“The chasm that separates the required fuel volume to feed and engine at idle versus that same engine at wide-open throttle/full load continues to expand, to the point where it is just not reasonable or sensible to put the full flow capacity of the pump through the system 100 percent of the time,” Jeff explained. “Even though the brushless motor technology significantly reduces heat introduction into the flowing fuel, the recycle path through the chassis and the engine bay is still laden with environment heat.”

In racing every degree can make a difference, while cars that pull double-duty just don’t need all that fuel flow in part-throttle situations, like a True Street cruise.

The pump that started it all for Aeromotive was the A1000, and it lives on today. This A1000 Brushless Signature Fuel Pump (PN 11183; $621.66) takes the next step for the storied pump with support for 1,000 to 1,500 horsepower depending on whether you are running naturally aspirated or with forced induction and with a carb or EFI. It features -10 inlet and outlet ports, and is rated at 700 lb/hr at 45 psi in an EFI application and 900 lb/hr at 9 psi in a carbureted application.

“In applications where large capacity tanks are involved, like in a marine environment with 50-100 gallon tanks, this is not as much a concern, but in automotive applications where 15-20 gallon tanks are normal, a 5-plus-gallon-per-minute recycle rate can work the tank pretty hard,” he added. “Reducing the speed of the pump at lower engine demand will reduce introduction of environmental heat into smaller tanks which in turn will extend drive time in challenging environments (hot climate and high altitude) while reducing the sound produced.”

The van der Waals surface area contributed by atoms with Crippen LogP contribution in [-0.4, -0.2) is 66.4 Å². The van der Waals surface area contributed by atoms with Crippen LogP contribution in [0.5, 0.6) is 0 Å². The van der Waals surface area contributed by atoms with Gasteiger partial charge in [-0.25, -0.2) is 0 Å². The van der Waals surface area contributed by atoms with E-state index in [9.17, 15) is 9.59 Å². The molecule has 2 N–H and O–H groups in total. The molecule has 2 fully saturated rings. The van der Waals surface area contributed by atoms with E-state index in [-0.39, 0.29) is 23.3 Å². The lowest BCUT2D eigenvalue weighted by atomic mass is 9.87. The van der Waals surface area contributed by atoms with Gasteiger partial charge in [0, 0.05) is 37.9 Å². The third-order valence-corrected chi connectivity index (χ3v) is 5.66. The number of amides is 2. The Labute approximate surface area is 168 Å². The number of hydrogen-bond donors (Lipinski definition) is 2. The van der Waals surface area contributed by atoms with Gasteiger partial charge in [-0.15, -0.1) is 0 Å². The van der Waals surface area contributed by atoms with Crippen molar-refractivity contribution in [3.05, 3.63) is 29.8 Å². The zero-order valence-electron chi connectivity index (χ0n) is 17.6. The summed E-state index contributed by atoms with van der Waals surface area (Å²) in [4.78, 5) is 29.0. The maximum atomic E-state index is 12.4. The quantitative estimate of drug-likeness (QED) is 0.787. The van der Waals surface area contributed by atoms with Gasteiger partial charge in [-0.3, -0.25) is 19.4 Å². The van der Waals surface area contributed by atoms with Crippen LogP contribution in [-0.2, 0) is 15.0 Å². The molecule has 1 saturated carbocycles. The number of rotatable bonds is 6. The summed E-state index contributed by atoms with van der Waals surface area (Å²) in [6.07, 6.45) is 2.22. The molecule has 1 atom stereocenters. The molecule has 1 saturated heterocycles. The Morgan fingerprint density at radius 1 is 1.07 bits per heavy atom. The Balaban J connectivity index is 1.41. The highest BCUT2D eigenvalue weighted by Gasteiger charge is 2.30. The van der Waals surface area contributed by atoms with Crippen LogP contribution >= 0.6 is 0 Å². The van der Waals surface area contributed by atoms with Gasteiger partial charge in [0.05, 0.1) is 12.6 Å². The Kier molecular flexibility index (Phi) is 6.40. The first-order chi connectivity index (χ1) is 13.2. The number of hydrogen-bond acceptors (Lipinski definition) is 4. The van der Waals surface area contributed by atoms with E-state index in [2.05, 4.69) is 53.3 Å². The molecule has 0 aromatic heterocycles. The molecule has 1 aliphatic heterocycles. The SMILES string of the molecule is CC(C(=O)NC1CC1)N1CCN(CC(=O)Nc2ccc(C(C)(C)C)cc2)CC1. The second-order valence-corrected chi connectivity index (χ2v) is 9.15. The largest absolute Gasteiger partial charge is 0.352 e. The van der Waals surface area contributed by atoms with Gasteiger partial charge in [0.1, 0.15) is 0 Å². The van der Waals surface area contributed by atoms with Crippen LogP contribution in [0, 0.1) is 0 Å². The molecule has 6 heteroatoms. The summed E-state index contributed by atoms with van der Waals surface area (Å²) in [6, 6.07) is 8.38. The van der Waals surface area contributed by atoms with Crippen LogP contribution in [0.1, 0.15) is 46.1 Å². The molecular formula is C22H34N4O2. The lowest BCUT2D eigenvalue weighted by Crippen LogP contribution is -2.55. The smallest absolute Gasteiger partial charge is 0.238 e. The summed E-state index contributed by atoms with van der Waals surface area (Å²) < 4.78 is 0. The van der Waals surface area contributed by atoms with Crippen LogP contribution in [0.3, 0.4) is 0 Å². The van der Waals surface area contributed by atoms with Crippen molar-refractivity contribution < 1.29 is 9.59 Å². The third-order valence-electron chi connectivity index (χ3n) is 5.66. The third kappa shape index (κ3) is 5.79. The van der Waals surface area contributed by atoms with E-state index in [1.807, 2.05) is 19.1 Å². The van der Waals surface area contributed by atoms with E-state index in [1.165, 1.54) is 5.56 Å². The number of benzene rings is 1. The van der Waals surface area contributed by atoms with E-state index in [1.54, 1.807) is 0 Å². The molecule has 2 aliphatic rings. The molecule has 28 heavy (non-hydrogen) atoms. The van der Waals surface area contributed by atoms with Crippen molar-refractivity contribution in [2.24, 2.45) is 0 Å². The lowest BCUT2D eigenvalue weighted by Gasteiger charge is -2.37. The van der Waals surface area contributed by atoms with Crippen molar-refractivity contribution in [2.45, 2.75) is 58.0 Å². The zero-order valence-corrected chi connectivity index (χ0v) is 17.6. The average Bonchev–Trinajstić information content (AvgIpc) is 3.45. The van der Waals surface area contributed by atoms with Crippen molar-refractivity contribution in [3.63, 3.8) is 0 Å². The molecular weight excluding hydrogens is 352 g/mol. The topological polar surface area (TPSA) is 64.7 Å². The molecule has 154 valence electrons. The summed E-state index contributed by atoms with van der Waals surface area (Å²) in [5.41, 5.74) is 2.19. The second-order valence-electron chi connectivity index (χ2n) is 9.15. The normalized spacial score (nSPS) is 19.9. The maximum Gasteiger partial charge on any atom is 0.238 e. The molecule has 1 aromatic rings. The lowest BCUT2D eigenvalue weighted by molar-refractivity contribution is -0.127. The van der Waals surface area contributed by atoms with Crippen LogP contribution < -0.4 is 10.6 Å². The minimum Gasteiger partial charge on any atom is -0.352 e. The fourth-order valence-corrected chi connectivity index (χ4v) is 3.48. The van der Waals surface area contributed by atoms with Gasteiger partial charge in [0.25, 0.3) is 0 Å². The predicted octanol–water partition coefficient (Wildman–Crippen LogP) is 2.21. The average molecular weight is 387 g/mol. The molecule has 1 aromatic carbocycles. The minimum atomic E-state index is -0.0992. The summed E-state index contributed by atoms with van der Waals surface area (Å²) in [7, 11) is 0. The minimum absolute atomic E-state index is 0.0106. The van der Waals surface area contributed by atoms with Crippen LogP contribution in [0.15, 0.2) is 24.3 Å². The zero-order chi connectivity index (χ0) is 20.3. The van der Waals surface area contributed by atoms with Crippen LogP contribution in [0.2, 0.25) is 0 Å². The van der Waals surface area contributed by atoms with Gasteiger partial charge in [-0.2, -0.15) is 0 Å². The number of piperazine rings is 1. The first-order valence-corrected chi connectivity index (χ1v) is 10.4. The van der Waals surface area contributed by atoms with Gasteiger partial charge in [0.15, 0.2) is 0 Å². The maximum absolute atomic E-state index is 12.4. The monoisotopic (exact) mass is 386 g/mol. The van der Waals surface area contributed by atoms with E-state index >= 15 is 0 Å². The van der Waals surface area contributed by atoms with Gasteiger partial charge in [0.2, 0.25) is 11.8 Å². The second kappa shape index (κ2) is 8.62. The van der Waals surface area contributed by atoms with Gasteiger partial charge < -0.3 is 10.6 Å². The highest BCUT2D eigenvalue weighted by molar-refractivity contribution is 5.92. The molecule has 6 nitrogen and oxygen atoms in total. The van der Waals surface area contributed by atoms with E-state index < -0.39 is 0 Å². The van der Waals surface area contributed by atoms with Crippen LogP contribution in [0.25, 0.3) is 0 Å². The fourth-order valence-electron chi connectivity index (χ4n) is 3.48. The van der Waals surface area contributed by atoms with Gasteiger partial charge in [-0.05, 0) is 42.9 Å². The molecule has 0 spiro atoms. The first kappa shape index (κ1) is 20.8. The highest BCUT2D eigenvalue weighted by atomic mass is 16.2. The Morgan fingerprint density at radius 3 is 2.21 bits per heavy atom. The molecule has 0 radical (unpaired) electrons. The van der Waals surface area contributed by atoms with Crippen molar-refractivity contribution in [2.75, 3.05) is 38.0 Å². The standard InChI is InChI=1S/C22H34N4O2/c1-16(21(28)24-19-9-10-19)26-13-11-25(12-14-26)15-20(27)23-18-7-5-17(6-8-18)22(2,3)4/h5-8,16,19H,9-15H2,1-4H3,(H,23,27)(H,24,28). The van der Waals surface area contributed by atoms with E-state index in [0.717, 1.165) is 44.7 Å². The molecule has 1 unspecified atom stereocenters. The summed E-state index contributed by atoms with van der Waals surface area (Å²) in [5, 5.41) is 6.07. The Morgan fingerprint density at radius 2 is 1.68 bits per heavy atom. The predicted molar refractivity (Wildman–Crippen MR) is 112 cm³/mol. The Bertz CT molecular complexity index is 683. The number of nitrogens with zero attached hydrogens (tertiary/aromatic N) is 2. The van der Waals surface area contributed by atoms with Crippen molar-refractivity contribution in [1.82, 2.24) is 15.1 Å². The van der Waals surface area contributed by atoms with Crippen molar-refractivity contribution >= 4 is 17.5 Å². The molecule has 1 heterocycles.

Aeromotive offers brushless versions of its familiar A1000, Eliminator, 3.5 Gear, and 5.0 Gear fuel pumps to support anywhere from 1,000 to 3,600 horsepower depending on your application — from boosted to naturally aspirated and carbureted to fuel injected.


Aeromotive Inc

A step up from the A1000 is the Brushless Eliminator Pump (PN 11180; $799.93), which is built to feed anywhere from 1,700 to 2,300 horsepower depending on your engine’s configuration. Quieter than the standard Eliminator pump, it features -12 inlets and -10 outlets and is rated at 1,000 lb/hr at 45 psi for EFI and 1,300 lb/hr at 9 psi for carburetors.

At the top of Aeromotive’s brushless hierarchy is the 5.0 Brushless Gear Pump (PN 11182; $1,279.64), which is based on an internal spur-gear pumping mechanism said to deliver higher pressures with minimum flow drop. It will support engines producing 2,400 to 3,600 horsepower depending on the applications, and is ready to feed 5 gallons per minute at 40 psi.

To make the most of the capabilities offered by its line of brushless pumps, Aeromotive is developing a controller just for these pumps that can adjust pump flow to suit the vehicle’s needs. “Aeromotive Brushless Motor Controllers are engineered specifically for the job, designed and built to handle the motor running a fuel pumping mechanism, and then thoroughly qualified through performance testing and through thousands of hours of actual pump runtime to ensure outstanding compatibility, durability, and service life,” Jeff Stacy, Vice President of Aeromotive, said.